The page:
Employee satisfaction has declined steadily since 2020, according to a dataset from BambooHR, an HR software company.
The largest dips were also the most recent, according to the Aug. 29 report: Overall satisfaction scores fell 11% from June 2022 to June 2023, declining nearly 15 times faster than the previous two years combined.
Based on month-over-month changes, employee happiness faces an ongoing downward trend with less volatility over time. In fact, happiness is worse now than during the height of the pandemic, according to the report, perhaps signaling the end of the Great Resignation and the rise of the “Great Gloom” as workers struggle with remote options, job choices and record inflation.
“The new norm of ‘unprecedented times’ is causing enormous stress,” Brad Rencher, CEO of BambooHR, said in a statement.
“Today’s complex problems will require leaders to be proactive, adaptive and data-informed to beat back the Great Gloom,” Rencher said. “To succeed in a rapidly evolving world, businesses will need to prioritize employee experience in real, meaningful ways like never before.”
BambooHR’s analyzed employee satisfaction based on an employee net promoter score — essentially, how likely employees are to recommend their organization as a place to work — from more than 57,000 global workers across eight key industries.
The unhappiest workers were in the healthcare and education industries, which were heavily affected by the pandemic. Healthcare employee happiness dropped 32% between June 2020 to June 2023, with half of that drop occurring in 2023 alone. In education, happiness fell 5% between June 2022 to June 2023, or twice as fast as in the previous two years.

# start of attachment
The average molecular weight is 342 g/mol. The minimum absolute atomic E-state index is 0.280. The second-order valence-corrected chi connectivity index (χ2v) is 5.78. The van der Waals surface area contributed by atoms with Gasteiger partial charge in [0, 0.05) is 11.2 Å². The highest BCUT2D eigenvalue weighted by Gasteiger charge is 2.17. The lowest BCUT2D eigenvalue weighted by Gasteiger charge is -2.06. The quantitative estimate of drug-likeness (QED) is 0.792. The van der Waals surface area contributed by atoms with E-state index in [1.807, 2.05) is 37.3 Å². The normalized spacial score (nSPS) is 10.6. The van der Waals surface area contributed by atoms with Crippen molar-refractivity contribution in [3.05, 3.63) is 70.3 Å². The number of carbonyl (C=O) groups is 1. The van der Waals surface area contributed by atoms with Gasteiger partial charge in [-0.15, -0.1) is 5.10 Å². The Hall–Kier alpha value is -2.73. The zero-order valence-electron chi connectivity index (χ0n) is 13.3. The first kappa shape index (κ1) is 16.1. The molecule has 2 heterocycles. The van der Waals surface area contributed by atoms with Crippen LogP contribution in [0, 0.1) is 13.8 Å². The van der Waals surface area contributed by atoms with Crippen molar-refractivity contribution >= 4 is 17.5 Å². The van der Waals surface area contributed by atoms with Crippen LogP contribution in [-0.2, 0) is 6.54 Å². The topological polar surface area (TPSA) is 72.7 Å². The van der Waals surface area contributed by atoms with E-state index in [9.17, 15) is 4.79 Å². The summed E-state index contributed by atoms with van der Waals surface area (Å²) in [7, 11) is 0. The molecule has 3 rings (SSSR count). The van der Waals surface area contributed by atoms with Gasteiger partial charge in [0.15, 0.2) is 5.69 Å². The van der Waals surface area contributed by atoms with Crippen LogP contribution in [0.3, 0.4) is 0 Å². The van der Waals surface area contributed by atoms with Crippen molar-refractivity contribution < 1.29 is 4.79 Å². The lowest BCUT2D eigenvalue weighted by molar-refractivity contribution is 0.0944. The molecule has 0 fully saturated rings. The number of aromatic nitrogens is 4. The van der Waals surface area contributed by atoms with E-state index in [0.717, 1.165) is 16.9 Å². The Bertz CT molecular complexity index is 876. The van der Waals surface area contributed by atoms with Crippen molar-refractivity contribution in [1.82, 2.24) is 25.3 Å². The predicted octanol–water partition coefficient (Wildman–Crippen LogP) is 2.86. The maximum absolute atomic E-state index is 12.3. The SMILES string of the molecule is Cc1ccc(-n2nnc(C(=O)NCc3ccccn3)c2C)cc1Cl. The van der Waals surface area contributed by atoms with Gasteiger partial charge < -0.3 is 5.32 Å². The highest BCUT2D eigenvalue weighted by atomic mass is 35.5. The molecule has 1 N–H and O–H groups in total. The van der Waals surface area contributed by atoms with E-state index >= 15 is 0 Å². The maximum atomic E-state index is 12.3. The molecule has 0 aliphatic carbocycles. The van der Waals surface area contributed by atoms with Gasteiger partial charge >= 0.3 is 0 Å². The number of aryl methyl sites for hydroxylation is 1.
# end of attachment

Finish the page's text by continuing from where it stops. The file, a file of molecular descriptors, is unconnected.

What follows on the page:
In the nonprofit and travel/hospitality industries, happiness increased slightly this year but still ranks low overall. Restaurant, food and beverage happiness scores have fallen 31% since June 2020, with few signs of recovery.
The technology industry has seen a dramatic decline in happiness scores, dropping about 3.5 times faster this year than in previous years. The finance industry has seen a less dramatic decline but higher volatility as workers react to layoffs, bank closures and less available capital.
The construction industry appears to be the happiest at the moment, as high demand creates job stability and higher wages. Average happiness scores have remained steady throughout 2023.
As employee engagement continues to trend downward, HR professionals can help by working with leaders and managers to discuss clear goals, provide recognition and have weekly meaningful conversations with employees.
Despite a growing divide between senior executives and employees on engagement issues, the most resilient companies (which have better productivity and profits) appear to be focusing on workforce agility; workforce capability; and diversity, equity and inclusion initiatives, a report from earlier this year concluded. They’re also more likely to listen to employees’ views, pay a living wage, offer flexible work arrangements and provide training and career development programs.
Ultimately, employers may need to rethink what employee engagement means, HR consultants have indicated. Strategies that emphasize employee strengths and goals tend to be more effective than “perks” aimed at happiness, such as awards and free food.